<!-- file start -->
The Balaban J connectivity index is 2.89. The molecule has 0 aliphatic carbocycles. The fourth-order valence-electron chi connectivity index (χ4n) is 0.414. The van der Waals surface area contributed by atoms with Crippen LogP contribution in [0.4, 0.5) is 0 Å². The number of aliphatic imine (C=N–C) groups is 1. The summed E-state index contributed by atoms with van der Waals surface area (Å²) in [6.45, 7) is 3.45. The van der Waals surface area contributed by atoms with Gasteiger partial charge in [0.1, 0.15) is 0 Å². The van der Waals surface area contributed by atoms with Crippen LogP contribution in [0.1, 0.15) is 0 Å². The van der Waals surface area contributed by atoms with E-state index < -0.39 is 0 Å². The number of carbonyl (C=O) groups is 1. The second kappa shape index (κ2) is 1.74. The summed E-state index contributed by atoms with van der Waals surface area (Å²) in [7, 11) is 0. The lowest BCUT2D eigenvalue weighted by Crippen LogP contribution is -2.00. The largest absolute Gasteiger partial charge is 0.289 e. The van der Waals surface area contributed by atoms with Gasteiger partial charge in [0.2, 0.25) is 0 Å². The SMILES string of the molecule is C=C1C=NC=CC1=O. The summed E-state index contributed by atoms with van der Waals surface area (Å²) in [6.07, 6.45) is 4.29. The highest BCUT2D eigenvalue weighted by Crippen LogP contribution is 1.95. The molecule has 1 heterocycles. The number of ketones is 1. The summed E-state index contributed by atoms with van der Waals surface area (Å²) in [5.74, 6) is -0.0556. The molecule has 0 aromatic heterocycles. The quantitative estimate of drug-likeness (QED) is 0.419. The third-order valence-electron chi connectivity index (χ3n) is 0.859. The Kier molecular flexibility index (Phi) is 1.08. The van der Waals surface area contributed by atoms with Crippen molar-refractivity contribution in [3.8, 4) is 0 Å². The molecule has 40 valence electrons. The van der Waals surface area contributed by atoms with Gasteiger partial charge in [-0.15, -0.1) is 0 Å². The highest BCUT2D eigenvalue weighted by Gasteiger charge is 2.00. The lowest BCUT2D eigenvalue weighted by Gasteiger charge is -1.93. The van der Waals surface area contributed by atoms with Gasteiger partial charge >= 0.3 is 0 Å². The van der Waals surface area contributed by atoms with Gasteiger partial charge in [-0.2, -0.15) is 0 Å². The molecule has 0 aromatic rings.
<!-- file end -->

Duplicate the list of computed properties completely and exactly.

The Balaban J connectivity index is 2.89. The molecule has 0 aliphatic carbocycles. The fourth-order valence-electron chi connectivity index (χ4n) is 0.414. The van der Waals surface area contributed by atoms with Crippen LogP contribution in [0.4, 0.5) is 0 Å². The number of aliphatic imine (C=N–C) groups is 1. The summed E-state index contributed by atoms with van der Waals surface area (Å²) in [6.45, 7) is 3.45. The van der Waals surface area contributed by atoms with Gasteiger partial charge in [0.1, 0.15) is 0 Å². The van der Waals surface area contributed by atoms with Crippen LogP contribution in [0.1, 0.15) is 0 Å². The van der Waals surface area contributed by atoms with E-state index < -0.39 is 0 Å². The number of carbonyl (C=O) groups is 1. The second kappa shape index (κ2) is 1.74. The summed E-state index contributed by atoms with van der Waals surface area (Å²) in [7, 11) is 0. The lowest BCUT2D eigenvalue weighted by Crippen LogP contribution is -2.00. The largest absolute Gasteiger partial charge is 0.289 e. The van der Waals surface area contributed by atoms with Gasteiger partial charge in [0.2, 0.25) is 0 Å². The SMILES string of the molecule is C=C1C=NC=CC1=O. The summed E-state index contributed by atoms with van der Waals surface area (Å²) in [6.07, 6.45) is 4.29. The highest BCUT2D eigenvalue weighted by Crippen LogP contribution is 1.95. The molecule has 1 heterocycles. The number of ketones is 1. The summed E-state index contributed by atoms with van der Waals surface area (Å²) in [5.74, 6) is -0.0556. The molecule has 0 aromatic heterocycles. The quantitative estimate of drug-likeness (QED) is 0.419. The third-order valence-electron chi connectivity index (χ3n) is 0.859. The Kier molecular flexibility index (Phi) is 1.08. The van der Waals surface area contributed by atoms with Crippen molar-refractivity contribution in [3.8, 4) is 0 Å². The molecule has 40 valence electrons. The van der Waals surface area contributed by atoms with Gasteiger partial charge in [-0.15, -0.1) is 0 Å². The highest BCUT2D eigenvalue weighted by Gasteiger charge is 2.00. The lowest BCUT2D eigenvalue weighted by Gasteiger charge is -1.93. The van der Waals surface area contributed by atoms with Gasteiger partial charge >= 0.3 is 0 Å². The van der Waals surface area contributed by atoms with Gasteiger partial charge in [-0.2, -0.15) is 0 Å². The molecule has 0 aromatic rings.